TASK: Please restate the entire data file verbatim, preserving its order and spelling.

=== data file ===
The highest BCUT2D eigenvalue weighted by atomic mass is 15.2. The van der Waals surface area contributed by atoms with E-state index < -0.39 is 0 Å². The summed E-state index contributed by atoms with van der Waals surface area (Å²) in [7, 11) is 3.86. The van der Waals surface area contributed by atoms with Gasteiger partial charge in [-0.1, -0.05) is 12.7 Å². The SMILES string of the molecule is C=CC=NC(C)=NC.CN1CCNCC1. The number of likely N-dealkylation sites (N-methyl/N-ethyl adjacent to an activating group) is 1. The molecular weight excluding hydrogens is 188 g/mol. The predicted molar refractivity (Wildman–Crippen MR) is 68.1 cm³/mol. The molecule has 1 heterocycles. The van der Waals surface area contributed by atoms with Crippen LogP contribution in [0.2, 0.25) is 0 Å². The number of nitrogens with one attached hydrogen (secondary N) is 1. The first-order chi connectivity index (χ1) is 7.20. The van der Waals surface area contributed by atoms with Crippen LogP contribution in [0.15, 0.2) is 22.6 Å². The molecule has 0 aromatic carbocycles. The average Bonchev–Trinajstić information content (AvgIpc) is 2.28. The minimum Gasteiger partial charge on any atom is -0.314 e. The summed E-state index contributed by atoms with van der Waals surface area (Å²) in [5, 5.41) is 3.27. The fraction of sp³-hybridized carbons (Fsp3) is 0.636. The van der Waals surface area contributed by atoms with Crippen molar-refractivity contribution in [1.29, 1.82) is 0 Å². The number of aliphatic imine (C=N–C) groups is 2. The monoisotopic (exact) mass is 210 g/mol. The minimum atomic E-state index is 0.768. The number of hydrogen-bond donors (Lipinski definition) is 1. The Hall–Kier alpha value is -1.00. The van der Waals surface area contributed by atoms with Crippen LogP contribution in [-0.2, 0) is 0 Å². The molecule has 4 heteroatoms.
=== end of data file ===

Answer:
The highest BCUT2D eigenvalue weighted by atomic mass is 15.2. The van der Waals surface area contributed by atoms with E-state index < -0.39 is 0 Å². The summed E-state index contributed by atoms with van der Waals surface area (Å²) in [7, 11) is 3.86. The van der Waals surface area contributed by atoms with Gasteiger partial charge in [-0.1, -0.05) is 12.7 Å². The SMILES string of the molecule is C=CC=NC(C)=NC.CN1CCNCC1. The number of likely N-dealkylation sites (N-methyl/N-ethyl adjacent to an activating group) is 1. The molecular weight excluding hydrogens is 188 g/mol. The predicted molar refractivity (Wildman–Crippen MR) is 68.1 cm³/mol. The molecule has 1 heterocycles. The van der Waals surface area contributed by atoms with Crippen LogP contribution in [0.2, 0.25) is 0 Å². The number of nitrogens with one attached hydrogen (secondary N) is 1. The first-order chi connectivity index (χ1) is 7.20. The van der Waals surface area contributed by atoms with Crippen LogP contribution in [0.15, 0.2) is 22.6 Å². The molecule has 0 aromatic carbocycles. The average Bonchev–Trinajstić information content (AvgIpc) is 2.28. The minimum Gasteiger partial charge on any atom is -0.314 e. The summed E-state index contributed by atoms with van der Waals surface area (Å²) in [5, 5.41) is 3.27. The fraction of sp³-hybridized carbons (Fsp3) is 0.636. The van der Waals surface area contributed by atoms with Crippen molar-refractivity contribution in [1.29, 1.82) is 0 Å². The number of aliphatic imine (C=N–C) groups is 2. The monoisotopic (exact) mass is 210 g/mol. The minimum atomic E-state index is 0.768. The number of hydrogen-bond donors (Lipinski definition) is 1. The Hall–Kier alpha value is -1.00. The van der Waals surface area contributed by atoms with Crippen LogP contribution in [-0.2, 0) is 0 Å². The molecule has 4 heteroatoms.